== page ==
City entrepreneurs reject draft labour policy.
Byline: Parvaiz Ishfaq Rana
KARACHI -- Rejecting a proposed labour policy of the Sindh government, the city's business and industrial community said on Wednesday that the 'one-sided' document was prepared without taking all stakeholders on board.
Leaders of all major trade bodies and industrial estates unanimously rejected the recommendations of the first Sindh tripartite labour conference and the contents of the draft Sindh labour policy.
They said that since Karachi held 80 per cent share of Sindh's total industry and also generated around 90pc revenue for the province, it was imperative that the city's business community was taken on board in the consultative process of the labour policy.
These leaders belonging to a wide segment of trade and industry of the city rejected the idea of enhancing minimum wages up to Rs25,000 per month.
Industrial and trade bodies don't want minimum wages to be raised up to Rs25,000
They strongly felt that instead of increasing the wages the government should have formulated a strategy to control the prices of consumer goods.
They argued that wages in Pakistan were already high as compared to regional competing countries.
In 2014, the minimum wage for an unskilled worker was Rs11,000 per month, with exchange rate at Rs101 per dollar and consumer price index (CPI) inflation was 8.62pc. Thereafter, in 2014 to 2017 the dollar exchange rate increased by 9pc from Rs101 to Rs110.55, whereas annual percentage changes in CPI inflation showed a huge decline.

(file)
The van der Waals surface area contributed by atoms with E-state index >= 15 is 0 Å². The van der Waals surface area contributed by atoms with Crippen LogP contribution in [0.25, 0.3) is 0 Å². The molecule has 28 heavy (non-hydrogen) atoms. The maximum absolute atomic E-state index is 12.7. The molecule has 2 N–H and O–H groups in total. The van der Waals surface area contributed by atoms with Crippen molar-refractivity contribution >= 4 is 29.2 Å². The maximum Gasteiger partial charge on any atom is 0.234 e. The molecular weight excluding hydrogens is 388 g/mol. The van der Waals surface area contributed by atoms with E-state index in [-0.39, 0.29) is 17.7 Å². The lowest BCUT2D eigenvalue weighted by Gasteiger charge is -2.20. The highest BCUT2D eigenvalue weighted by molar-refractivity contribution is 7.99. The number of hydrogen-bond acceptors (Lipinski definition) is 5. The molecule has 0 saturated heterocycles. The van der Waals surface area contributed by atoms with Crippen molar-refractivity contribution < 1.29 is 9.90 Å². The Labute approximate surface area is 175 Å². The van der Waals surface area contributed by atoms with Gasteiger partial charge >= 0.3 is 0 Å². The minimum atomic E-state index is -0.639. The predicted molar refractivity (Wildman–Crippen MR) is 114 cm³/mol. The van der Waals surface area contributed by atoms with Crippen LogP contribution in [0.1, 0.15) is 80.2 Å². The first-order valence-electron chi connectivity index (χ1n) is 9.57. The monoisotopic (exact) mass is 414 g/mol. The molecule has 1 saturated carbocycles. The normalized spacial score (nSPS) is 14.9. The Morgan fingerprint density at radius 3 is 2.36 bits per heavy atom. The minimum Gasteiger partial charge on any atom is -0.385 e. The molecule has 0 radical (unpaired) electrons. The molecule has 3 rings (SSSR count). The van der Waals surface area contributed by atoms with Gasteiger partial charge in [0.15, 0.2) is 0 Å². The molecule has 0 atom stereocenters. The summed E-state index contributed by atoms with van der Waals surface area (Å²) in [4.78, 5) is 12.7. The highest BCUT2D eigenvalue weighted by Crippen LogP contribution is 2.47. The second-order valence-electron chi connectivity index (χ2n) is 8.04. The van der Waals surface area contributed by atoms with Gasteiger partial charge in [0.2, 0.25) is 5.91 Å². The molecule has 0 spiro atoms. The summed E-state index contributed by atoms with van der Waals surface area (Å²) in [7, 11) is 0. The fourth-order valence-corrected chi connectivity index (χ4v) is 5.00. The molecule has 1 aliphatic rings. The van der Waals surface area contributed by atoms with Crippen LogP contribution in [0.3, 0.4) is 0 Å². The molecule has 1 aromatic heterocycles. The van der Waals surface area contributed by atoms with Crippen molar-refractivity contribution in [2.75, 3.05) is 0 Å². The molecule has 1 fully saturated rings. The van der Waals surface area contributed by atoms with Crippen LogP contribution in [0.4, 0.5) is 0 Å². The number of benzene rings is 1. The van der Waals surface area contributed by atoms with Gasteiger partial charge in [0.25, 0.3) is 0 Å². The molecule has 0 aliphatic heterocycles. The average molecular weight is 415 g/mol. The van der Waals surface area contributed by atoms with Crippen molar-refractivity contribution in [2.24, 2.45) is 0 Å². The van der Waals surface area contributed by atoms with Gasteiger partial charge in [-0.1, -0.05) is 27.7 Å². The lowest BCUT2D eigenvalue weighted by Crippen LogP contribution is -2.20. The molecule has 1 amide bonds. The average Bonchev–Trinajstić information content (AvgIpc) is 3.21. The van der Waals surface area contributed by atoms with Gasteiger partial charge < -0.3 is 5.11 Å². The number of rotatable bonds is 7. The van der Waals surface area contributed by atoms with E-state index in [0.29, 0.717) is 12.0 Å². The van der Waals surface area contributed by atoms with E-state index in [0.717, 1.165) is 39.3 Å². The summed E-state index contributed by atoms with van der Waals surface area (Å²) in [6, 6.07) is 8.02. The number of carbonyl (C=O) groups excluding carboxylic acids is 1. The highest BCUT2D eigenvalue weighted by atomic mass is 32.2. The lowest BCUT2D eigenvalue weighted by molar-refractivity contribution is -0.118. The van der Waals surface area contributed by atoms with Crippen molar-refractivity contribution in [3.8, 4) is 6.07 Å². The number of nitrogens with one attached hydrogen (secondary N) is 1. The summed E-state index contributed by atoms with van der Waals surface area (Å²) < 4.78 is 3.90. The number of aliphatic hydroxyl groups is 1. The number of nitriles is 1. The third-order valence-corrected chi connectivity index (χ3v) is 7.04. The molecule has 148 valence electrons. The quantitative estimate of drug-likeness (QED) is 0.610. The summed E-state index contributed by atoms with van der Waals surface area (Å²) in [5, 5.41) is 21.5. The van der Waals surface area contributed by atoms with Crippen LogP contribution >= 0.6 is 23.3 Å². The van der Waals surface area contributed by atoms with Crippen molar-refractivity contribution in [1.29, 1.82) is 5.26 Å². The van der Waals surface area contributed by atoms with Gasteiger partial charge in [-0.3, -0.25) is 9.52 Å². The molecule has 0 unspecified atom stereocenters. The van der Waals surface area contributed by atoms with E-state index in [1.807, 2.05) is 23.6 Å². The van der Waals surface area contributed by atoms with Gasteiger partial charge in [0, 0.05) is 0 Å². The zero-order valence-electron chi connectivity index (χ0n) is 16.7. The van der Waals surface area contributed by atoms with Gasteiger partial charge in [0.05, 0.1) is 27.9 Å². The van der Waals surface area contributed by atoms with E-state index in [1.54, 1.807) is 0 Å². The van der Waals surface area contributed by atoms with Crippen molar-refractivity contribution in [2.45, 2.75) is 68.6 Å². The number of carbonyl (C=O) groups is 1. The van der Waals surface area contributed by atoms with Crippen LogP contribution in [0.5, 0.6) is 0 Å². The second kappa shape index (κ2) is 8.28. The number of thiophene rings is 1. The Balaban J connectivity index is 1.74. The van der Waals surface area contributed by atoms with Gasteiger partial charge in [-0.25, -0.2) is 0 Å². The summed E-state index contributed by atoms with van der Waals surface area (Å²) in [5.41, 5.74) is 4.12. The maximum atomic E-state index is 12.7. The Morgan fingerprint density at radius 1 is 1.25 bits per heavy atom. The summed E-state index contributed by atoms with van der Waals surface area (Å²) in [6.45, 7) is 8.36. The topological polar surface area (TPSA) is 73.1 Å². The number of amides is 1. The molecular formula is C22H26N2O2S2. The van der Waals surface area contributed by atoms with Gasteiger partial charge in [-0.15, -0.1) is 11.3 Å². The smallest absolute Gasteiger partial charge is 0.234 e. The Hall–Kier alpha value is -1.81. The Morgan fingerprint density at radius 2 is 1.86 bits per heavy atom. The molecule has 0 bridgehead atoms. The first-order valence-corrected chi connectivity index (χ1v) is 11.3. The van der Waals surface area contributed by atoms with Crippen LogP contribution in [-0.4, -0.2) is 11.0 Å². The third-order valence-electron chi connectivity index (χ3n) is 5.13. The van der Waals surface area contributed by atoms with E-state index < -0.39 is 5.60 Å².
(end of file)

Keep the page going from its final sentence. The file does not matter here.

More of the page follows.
In 2016-17, the dollar exchange rate increased by 9pc and CPI is reduced to 4.16pc but the minimum wage was increased by 36pc from Rs11,000 to Rs15,000 per month.
Therefore, the industry and business leaders said if minimum rate of wages for unskilled workers would be increased by 9pc as per increased exchange rate of dollar from 2014-17 even then the current minimum wage should be Rs12,000 per month.
They added that current minimum wage per month in Bangladesh is $68, in India $115, while in Pakistan it is $135 per month. This meant the minimum wage in Pakistan was 98 per cent higher than Bangladesh and 17pc higher than India.
The leaders demanded that the first draft Sindh labour policy be finalised after holding broad-based consultations and discussions of industrial town associations and value-added export associations.
They also called upon the authorities to finalise the policy in the light of what the competing countries in the region had.
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|Publication:||Dawn (Karachi, Pakistan)|
|Date:||Feb 8, 2018|
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